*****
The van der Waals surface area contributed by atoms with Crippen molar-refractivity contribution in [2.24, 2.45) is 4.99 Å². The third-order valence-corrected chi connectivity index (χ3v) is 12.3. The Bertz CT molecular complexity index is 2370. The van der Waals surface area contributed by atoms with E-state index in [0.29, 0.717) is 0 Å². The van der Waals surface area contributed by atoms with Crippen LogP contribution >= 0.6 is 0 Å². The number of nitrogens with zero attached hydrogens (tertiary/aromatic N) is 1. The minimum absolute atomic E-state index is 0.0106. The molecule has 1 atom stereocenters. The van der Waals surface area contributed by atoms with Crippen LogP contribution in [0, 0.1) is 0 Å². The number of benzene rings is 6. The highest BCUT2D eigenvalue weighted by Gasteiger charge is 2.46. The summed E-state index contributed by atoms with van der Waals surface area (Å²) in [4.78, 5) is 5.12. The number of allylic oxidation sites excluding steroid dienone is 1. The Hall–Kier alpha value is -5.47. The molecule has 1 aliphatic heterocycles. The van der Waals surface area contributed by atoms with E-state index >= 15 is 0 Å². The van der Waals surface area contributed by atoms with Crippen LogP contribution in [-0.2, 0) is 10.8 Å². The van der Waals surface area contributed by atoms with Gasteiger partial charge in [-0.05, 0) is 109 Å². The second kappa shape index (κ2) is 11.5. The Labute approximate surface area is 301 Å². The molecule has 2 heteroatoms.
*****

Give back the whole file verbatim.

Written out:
The van der Waals surface area contributed by atoms with Crippen molar-refractivity contribution in [2.24, 2.45) is 4.99 Å². The third-order valence-corrected chi connectivity index (χ3v) is 12.3. The Bertz CT molecular complexity index is 2370. The van der Waals surface area contributed by atoms with E-state index in [0.29, 0.717) is 0 Å². The van der Waals surface area contributed by atoms with Crippen LogP contribution >= 0.6 is 0 Å². The number of nitrogens with zero attached hydrogens (tertiary/aromatic N) is 1. The minimum absolute atomic E-state index is 0.0106. The molecule has 1 atom stereocenters. The van der Waals surface area contributed by atoms with Crippen LogP contribution in [0, 0.1) is 0 Å². The number of benzene rings is 6. The highest BCUT2D eigenvalue weighted by Gasteiger charge is 2.46. The summed E-state index contributed by atoms with van der Waals surface area (Å²) in [4.78, 5) is 5.12. The number of allylic oxidation sites excluding steroid dienone is 1. The Hall–Kier alpha value is -5.47. The molecule has 1 aliphatic heterocycles. The van der Waals surface area contributed by atoms with E-state index >= 15 is 0 Å². The van der Waals surface area contributed by atoms with Crippen LogP contribution in [-0.2, 0) is 10.8 Å². The van der Waals surface area contributed by atoms with Gasteiger partial charge in [-0.05, 0) is 109 Å². The second kappa shape index (κ2) is 11.5. The Labute approximate surface area is 301 Å². The molecule has 2 heteroatoms.